The ecological footprint of the fashion industry  

31 July 2020

At the present time, the textile and fashion industry are experiencing a social and environmental crisis and the charming and sophisticated side of fashion doesn’t match with its consequences for the environment.
The textile industry is, currently, the second most polluting industry and only the oil industry surpasses it. Fast fashion, based on a capitalist concept, is a way of production and consumption in which products are manufactured, consumed and disposed of in a very short time. The result is a vicious and polluting cycle and the Planet has already shown signs of not being able to handle it.
Therefore, there is an urgent need for structural changes in the way we produce and consume fashion products.
The term “fast fashion” emerged in the 90s but originated two decades earlier, in 1970. Fast fashion was triggered by the oil crisis of that same decade and, to overcome the crisis and manage to drain production, companies started to produce greater quantities in less time, using lower quality materials. They looked at major brands and trends and created similar models that were cheaper and on a larger scale.
Let's look at the numbers, shall we?
In 2015, the fashion industry spent 118 billion cubic meters of water, 1715 million tons of CO2 emitted into the atmosphere and 92 million tons of clothes were wasted. As an example, a cotton t-shirt needs 2700 liters of water to be made, which corresponds to the average water consumption by a person for 2 ½ years.
Between 1996 and 2012, the amount of clothing purchased per person in the European Union (EU) increased by 40%. As of the 2020s, polyester, a non-biodegradable raw material made from fossil fuels, became the favorite material of a lot of brands.
But the astronomical and frightening numbers don't stop there. In 2015, the production of polyester in the textile industry released 706 billion kg of greenhouse gases, which is equivalent to 185 coal plants. And worse, while a polyether t-shirt is responsible for 4.5 kg of CO2, the same cotton t-shirt emits 2.1 kg of CO2. Once discarded, the same t-shirt continues to pollute, since it takes about 200 years to completely decompose.
However, cotton also has its consequences for the environment. Its production occupies about 3% of the arable land in the world, 200 thousand tons of pesticides and 8 million tons of fertilizers are used per year, which means that producing 1 kg of cotton is equivalent to using 0, 35 to 1.5 kg of chemicals.
What can we do?
Changes in the fashion industry must be structural. As consumers, we have the right to make choices that decrease these exorbitant values ​​and the duty to pressure and demand changes from large companies.
Choose slow fashion brands or those with environmental concerns. Generally, slow fashion brands choose environmentally friendly raw materials, produced in a sustainable context. They produce fewer garments; the materials and production processes are not aggressive to the environment and workers receive fair wages.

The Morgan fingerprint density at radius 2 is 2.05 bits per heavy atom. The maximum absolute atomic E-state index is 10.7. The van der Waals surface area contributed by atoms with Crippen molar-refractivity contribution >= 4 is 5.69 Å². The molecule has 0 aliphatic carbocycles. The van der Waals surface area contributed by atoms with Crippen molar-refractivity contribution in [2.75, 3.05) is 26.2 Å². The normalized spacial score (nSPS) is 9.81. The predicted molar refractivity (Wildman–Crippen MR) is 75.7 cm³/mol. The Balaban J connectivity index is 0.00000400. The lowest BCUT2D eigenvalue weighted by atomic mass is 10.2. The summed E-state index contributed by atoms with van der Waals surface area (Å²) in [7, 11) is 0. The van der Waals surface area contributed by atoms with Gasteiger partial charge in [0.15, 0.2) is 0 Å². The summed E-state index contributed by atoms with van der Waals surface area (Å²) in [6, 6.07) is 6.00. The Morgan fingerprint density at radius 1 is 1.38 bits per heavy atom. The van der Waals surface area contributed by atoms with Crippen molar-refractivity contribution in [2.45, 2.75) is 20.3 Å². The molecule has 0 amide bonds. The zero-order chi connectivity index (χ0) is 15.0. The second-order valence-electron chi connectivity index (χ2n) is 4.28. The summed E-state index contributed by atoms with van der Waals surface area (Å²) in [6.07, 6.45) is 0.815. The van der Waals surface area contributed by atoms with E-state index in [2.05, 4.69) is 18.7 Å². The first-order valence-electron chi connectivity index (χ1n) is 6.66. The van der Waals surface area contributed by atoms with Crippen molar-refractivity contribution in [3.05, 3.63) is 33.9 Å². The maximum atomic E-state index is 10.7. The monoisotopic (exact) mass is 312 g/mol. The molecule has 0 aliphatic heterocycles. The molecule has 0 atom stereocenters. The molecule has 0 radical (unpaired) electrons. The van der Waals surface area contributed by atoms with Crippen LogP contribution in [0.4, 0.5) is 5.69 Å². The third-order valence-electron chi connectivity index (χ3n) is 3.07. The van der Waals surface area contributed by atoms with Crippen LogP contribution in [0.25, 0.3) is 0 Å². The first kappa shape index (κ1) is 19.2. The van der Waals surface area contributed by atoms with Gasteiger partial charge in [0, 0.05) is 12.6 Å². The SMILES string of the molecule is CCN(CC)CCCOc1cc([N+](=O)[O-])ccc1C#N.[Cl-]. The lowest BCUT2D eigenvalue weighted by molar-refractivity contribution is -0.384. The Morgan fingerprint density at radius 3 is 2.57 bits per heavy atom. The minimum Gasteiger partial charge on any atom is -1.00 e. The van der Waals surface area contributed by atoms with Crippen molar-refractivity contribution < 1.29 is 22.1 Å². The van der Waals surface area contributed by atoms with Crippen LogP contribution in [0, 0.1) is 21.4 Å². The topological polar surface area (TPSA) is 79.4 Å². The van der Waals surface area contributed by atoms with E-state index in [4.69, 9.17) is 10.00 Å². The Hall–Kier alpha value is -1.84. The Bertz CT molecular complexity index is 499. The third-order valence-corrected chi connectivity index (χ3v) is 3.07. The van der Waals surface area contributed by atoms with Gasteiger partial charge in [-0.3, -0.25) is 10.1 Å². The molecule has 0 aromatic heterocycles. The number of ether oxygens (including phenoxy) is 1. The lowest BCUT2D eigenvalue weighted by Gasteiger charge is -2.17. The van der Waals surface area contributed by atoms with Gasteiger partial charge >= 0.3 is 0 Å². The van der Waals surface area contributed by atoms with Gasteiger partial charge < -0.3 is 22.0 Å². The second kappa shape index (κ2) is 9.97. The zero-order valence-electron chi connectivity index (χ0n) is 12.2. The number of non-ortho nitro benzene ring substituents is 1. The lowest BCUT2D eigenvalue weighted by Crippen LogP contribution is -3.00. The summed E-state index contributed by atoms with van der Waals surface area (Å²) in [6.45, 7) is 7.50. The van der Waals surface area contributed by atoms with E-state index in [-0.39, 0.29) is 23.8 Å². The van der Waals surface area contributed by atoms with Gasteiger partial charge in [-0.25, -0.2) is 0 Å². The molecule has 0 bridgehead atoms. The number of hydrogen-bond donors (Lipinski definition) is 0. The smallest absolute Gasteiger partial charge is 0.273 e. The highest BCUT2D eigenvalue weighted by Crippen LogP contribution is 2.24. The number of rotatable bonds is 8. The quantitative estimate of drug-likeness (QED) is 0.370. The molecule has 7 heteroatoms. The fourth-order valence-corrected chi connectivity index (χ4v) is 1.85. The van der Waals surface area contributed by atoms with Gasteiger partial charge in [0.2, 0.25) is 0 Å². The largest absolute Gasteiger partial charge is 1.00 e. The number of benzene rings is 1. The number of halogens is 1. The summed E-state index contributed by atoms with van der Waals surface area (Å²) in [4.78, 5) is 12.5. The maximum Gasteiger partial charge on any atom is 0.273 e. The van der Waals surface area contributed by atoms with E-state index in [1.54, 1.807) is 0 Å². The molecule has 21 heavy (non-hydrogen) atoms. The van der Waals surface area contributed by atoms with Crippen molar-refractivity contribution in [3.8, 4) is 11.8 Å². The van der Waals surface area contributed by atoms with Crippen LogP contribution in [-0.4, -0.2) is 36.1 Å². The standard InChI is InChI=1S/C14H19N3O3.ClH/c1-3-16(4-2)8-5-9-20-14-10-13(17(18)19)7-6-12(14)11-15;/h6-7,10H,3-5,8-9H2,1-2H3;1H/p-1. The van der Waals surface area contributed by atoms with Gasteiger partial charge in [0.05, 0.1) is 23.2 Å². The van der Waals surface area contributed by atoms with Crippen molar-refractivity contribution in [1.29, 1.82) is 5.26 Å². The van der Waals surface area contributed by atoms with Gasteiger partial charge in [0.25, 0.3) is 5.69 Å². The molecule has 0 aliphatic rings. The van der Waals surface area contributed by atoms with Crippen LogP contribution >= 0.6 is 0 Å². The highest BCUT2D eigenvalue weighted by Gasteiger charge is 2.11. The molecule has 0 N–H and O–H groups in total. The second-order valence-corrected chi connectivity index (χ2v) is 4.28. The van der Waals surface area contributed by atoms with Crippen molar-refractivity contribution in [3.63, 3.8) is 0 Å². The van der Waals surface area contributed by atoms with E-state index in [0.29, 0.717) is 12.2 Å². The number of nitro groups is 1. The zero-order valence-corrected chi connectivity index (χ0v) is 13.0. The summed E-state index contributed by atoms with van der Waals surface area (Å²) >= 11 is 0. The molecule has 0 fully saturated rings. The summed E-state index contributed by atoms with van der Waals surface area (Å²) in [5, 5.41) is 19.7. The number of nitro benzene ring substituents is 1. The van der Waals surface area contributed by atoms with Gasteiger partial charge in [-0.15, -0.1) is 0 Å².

For this reason, slow fashion brands have slightly higher prices than cheaper brands. The reason? It's the right price. For the environment, for the company, for workers and for consumers.
"Do I really need this?" One of the causes of the polluting character of fashion is the excessive amount of clothing purchased by consumers, which forces brands to always have something new to sell.
Next time you go shopping, ask yourself this question - Do you really need another t-shirt, another pair of pants or another dress? Or are you just buying because it's cheap? If you change your consumption habits, in addition to a cleaner planet, you will feel a great impact in your wallet.
Second-hand stores. You will be surprised by the clothes you can buy in second-hand stores. Most of these second-hand stores only accept clothes that are still in good condition.
In addition to quality, these stores have low prices and we guarantee that you can find many interesting pieces hidden on the shelves. Nowadays, second-mother stores have migrated to digital and you can find e-commerces with second-hand clothes online.
Donate. And when the clothes don’t fit you anymore? What to do? First rule: don't throw it in the trash! When you throw clothes in the garbage, it will end up in the landfill or they will be incinerated, releasing gases that enhance the greenhouse effect.
Look around you: is there anyone that could benefit from your clothes? Surely you know someone who would use them: a friend, a younger sister, a cousin, acquaintances of acquaintances? No one? No problem! Certainly, in your community there are NGO’s or charities that are willing to accept your clothes and distribute them to those in need.
Another option is to leave your clothes in used clothing containers. Textile recovery companies and local NGO’s sort clothes and divide them according to their conditions: they can be donated, diverted for recycling, exported or, if they are in fact beyond repair, thrown away.
Another option is to give your clothes another life, that is, transform them into a new piece. For example, are you too tall for you pants? Turn them into shorts.
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